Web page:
It was July 1979, and 30-year-old Cory Porter was making his usual run to the dump for his landscaping business when he drove by this old-looking diner at 6719 West Saanich Road.
Grumbling for some caffeine to wake him up, Porter stopped and got a coffee before carrying on.
By all accounts, it was a fairly innocuous and uneventful introduction to the building that would become his life for almost half a century.
A few weeks later, Porter was again driving by the diner and was surprised to see it was for sale.
Unhappy with landscaping, he had been looking for a change and quickly decided to buy the space.
He then called up some friends in the restaurant industry to ask whether it would be worthwhile to open a restaurant. He was very quickly told not to.
“They said that the size of this building and the number of seats was not enough to make a profit or a decent living,” he told Victoria Buzz.
But, knowing some guys who owned Smitty’s franchises, they encouraged Porter to give it a go.
It then took him almost four years, from the day he bought the restaurant on July 24th, 1979, until April 1st, 1983, to get financing and make sure the restaurant was ready to open its doors.
The restaurant first opened as the Porter House before becoming a member of the Smitty’s chain.
From that day forward, the restaurant business was his life, and he never looked back. His now-grown daughters both grew up at Sassy’s, with his daughter Jen running the gamut from bussing tables to front-of-house manager for ten years.
“I grew up here in a playpen in the back of the boarding house,” she said.
Now grown with kids of their own, Jen and her sister both began raising their kids at the restaurant the same way they were, with Cory’s grandchildren bussing tables as soon as they were old enough.
But in 2011, tragedy struck the family.
Cory’s grandaughter and Jen’s niece Sapphira passed away suddenly from a rare disease called Hydrocephalus, where fluid accumulates, pressuring the brain and spinal cord.
Prior to Sapphira’s passing, Jen and Cory had been playing around with the idea of moving away from the Smitty’s franchise model and rebranding to better reflect the family-owned restaurant they had always been known as.
The following year, Jen decided that naming the rebranded restaurant after Sapphira was the right thing to do. “Sassy,” as she was known to her friends and family, loved food and would always judged the success of a vacation on the quality of the restaurants. Add in the general sassy nature of the family, and you have a perfect fit.
“We thought it would be a really great way to honour her and celebrate her, and she could be a part of our daily life,” said Jen. “And it doesn’t have to be this sad, tragic, terrible thing. It can be this, this healing and wonderful thing to honour.”
Over one weekend, the family and its staff painted the restaurant, put up new signs, and started a new era. Both Cory and Jen say that moving away from a franchise model has allowed them to run the restaurant the way they had always wanted and give back to the community.
From the couple that comes in every year when they are in town to buy a Christmas tree, to the front-of-house manager who has worked at the restaurant with each of her five kids, Sassy’s is a space for everyone.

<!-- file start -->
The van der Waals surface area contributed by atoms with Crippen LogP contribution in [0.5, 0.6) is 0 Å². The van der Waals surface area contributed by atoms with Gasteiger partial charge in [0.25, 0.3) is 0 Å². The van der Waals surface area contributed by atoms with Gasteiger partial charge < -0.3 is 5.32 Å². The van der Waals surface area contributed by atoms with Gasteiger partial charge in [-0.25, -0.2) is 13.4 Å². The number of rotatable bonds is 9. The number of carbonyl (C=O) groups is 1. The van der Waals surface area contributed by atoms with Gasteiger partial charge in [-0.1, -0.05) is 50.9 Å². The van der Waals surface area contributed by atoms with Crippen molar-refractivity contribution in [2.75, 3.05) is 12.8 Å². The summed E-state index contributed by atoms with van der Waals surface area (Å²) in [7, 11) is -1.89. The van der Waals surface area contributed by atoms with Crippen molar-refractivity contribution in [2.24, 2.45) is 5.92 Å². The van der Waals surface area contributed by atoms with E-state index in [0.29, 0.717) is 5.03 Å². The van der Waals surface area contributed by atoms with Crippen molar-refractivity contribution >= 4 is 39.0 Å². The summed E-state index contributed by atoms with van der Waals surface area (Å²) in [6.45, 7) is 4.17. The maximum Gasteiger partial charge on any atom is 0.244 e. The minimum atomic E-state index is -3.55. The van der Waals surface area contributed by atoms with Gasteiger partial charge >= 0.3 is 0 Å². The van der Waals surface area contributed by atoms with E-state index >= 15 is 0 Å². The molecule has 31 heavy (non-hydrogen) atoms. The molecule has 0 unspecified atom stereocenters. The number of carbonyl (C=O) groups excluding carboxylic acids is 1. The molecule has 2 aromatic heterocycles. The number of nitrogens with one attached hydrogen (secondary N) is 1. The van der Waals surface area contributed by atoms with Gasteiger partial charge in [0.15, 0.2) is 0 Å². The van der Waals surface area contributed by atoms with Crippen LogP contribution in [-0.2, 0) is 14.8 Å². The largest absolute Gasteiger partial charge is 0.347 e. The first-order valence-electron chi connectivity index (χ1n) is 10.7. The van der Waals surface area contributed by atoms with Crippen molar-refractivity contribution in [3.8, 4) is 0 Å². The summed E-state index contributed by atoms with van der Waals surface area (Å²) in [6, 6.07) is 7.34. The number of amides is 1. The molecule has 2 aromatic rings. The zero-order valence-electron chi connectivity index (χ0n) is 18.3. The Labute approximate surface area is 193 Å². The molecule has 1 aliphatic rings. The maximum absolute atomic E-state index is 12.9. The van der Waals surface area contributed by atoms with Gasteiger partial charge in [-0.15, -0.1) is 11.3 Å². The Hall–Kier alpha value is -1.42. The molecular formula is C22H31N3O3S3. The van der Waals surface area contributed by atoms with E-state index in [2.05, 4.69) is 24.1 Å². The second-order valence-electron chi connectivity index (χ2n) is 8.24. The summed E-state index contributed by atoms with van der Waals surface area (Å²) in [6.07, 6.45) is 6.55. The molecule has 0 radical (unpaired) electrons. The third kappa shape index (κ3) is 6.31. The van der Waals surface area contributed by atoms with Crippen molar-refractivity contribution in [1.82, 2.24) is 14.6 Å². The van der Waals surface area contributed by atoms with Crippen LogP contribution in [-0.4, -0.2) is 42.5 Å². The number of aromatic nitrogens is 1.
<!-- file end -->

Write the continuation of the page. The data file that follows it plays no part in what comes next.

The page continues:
The epitome of Sassy’s family atmosphere is their dishwasher of 30 years, Barry, who despite having severe disabilities, has been showing up to work every day with a smile on his face for over three decades and has become the heart and soul of the restaurant.
“[The restaurant closing] might actually be the hardest for Barry he’s worked here for so long,” said Jen.
She says the people that came in and those that worked with her will be what she always remembers.
“I think just being kind of a long-standing place in the community where families tend to go for birthdays or mother’s days or just your average Sunday morning breakfast,” she said.
Although Cory, now 73, always knew something would tear him away from Sassy’s, he never knew what it would be until this year when his wife Candy was diagnosed with Alzheimer’s.
Following the diagnosis in April, Cory put his notice to staff that he would be retiring near the end of August and would be putting Sassy’s up for sale. He says that he’d like to spend whatever time Candy has left with her and their grandchildren.
The asking price is $195,000 and the lot is up for redevelopment. Although he hopes somebody will come along and keep Sassy’s going, Cory is content to be stepping away.
The restaurant’s closing ceremony on Sunday, August 21st will feature a traditional Indigenous blanket ceremony and three Tsartlip drummers.
“Chrissy, our frontend manager, she is First Nations, and kind of took the lead on organizing our closing ceremony,” said Jen. “We’ve always had really close connections to First Nations out here which is lovely.”
For that final day, Sassy’s is inviting all former staff back who are in the area or would like to come. Jen says it would be great to see some old faces and reminisce about the last 43 years.
“We really hope that staff will come back from the Porter House from Smitty’s, and from Sassy’s, no matter how they left, because it would just be, 40 to 43 years of staff,” she said. I think it’ll be an emotional day, but also lots of laughter, good memories, I’m sure there’ll be good stories, but the end of something.”
Written by Alec Lazenby for Victoria Buzz